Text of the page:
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Chapter VII.—The Personal History of Callistus; His Occupation as a Banker; Fraud on Carpophorus; Callistus Absconds; Attempted Suicide; Condemned to the Treadmill; Re-Condemnation by Order of the Prefect Fuscianus; Banished to Sardinia; Release of Callistus by the Interference 129Of Marcion; Callistus Arrives at Rome; Pope Victor Removes Callistus to Antium; Return of Callistus on Victor’s Death; Zephyrinus Friendly to Him; Callistus Accused by Sabellius; Hippolytus’ Account of the Opinions of Callistus; The Callistian School at Rome, and Its Practices; This Sect in Existence in Hippolytus’ Time.

Callistus happened to be a domestic of one Carpophorus, a man of the faith belonging to the household of Cæsar. To this Callistus, as being of the faith, Carpophorus committed no inconsiderable amount of money, and directed him to bring in profitable returns from the banking business. And he, receiving the money, tried (the experiment of) a bank in what is called the Piscina Publica.993993    The Latin name is written by Hippolytus in Greek letters, and means “the public fish-market.” The Piscina, one of the fourteen quarters of Rome, was the resort of money-dealers. And in process of time were entrusted to him not a few deposits by widows and brethren, under the ostensive cause of lodging their money with Carpophorus.  Callistus, however, made away with all (the moneys committed to him), and became involved in pecuniary difficulties. And after having practised such conduct as this, there was not wanting one to tell Carpophorus, and the latter stated that he would require an account from him. Callistus, perceiving these things, and suspecting danger from his master, escaped away by stealth, directing his flight towards the sea. And finding a vessel in Portus ready for a voyage, he went on board, intending to sail wherever she happened to be bound for. But not even in this way could he avoid detection, for there was not wanting one who conveyed to Carpophorus intelligence of what had taken place. But Carpophorus, in accordance with the information he had received, at once repaired to the harbour (Portus), and made an effort to hurry into the vessel after Callistus. The boat, however, was anchored in the middle of the harbour; and as the ferryman was slow in his movements, Callistus, who was in the ship, had time to descry his master at a distance. And knowing that himself would be inevitably captured, he became reckless of life; and, considering his affairs to be in a desperate condition, he proceeded to cast himself into the sea.  But the sailors leaped into boats and drew him out, unwilling to come, while those on shore were raising a loud cry. And thus Callistus was handed over to his master, and brought to Rome, and his master lodged him in the Pistrinum.994994    The Pistrinum was the domestic treadmill of the Roman slaveholders.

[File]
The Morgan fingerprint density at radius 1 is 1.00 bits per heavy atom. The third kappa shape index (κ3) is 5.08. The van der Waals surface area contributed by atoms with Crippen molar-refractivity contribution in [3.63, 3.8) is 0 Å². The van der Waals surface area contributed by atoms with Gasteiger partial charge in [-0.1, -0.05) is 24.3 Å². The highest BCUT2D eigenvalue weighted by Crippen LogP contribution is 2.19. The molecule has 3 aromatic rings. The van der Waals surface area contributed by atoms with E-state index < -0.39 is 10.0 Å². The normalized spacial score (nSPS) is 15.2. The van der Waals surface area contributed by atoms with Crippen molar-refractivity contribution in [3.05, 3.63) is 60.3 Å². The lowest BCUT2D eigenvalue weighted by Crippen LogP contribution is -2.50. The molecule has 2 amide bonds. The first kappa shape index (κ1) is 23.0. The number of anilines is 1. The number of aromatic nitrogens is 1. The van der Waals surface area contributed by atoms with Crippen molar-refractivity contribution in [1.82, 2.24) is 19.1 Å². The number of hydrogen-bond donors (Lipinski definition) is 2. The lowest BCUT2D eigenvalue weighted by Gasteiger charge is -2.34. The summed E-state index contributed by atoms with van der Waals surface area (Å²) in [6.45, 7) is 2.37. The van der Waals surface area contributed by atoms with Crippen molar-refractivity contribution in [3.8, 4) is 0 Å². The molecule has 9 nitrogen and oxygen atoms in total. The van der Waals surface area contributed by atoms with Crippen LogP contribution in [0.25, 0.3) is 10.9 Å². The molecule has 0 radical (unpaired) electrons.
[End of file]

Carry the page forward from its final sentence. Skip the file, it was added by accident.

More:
But as time wore on, as happens to take place in such cases, brethren repaired to Carpophorus, and entreated him that he would release the fugitive serf from punishment, on the plea of their alleging that Callistus acknowledged himself to have money lying to his credit with certain persons. But Carpophorus, as a devout man, said he was indifferent regarding his own property, but that he felt a concern for the deposits; for many shed tears as they remarked to him, that they had committed what they had entrusted to Callistus, under the ostensive cause of lodging the money with himself.995995    [An instance illustrative of the touching sense of moral obligation given in 2 Kings vi. 5.] And Carpophorus yielded to their persuasions, and gave directions for the liberation of Callistus. The latter, however, having nothing to pay, and not being able again to abscond, from the fact of his being watched, planned an artifice by which he hoped to meet death. Now, pretending that he was repairing as it were to his creditors, he hurried on their Sabbath-day to the synagogue of the Jews, who were congregated, and took his stand, and created a disturbance among them. They, however, being disturbed by him, offered him insult, and inflicted blows upon him, and dragged him before Fuscianus, who was prefect of the city. And (on being asked the cause of such treatment), they replied in the following terms: “Romans have conceded to us996996    See Josephus, Antiq., xix. 10. the privilege of publicly reading those laws of ours that have been handed down from our fathers. This person, however, by coming into (our place of worship), prevented (us so doing), by creating a disturbance among us, alleging that he is a Christian.”  And Fuscianus happens at the time to be on the judgment-seat; and on intimating his indignation against Callistus, on account of the statements made by the Jews, there was not wanting one to go and acquaint Carpophorus concerning these transactions. And he, hastening to the judgment-seat of the prefect, exclaimed, “I implore of you, my lord Fuscianus, believe not thou this fellow; for he is not a Christian, but seeks occasion of death, having made away with a quantity of my money, as I shall prove.” The Jews, however, supposing that this was a stratagem, as if Carpophorus were seeking under this pretext to liberate Callistus, with the greater enmity clamoured against him in presence of the prefect. Fuscianus, however, was swayed by these Jews, and having scourged Callistus, he gave him to be sent to a mine in Sardinia.997997    The air of Sardinia was unwholesome, if not pestilential; and for this reason, no doubt, it was selected as a place of exile for martyrs.  Hippolytus himself, along with the Roman bishop Pontianus, was banished thither. See Introductory Notice.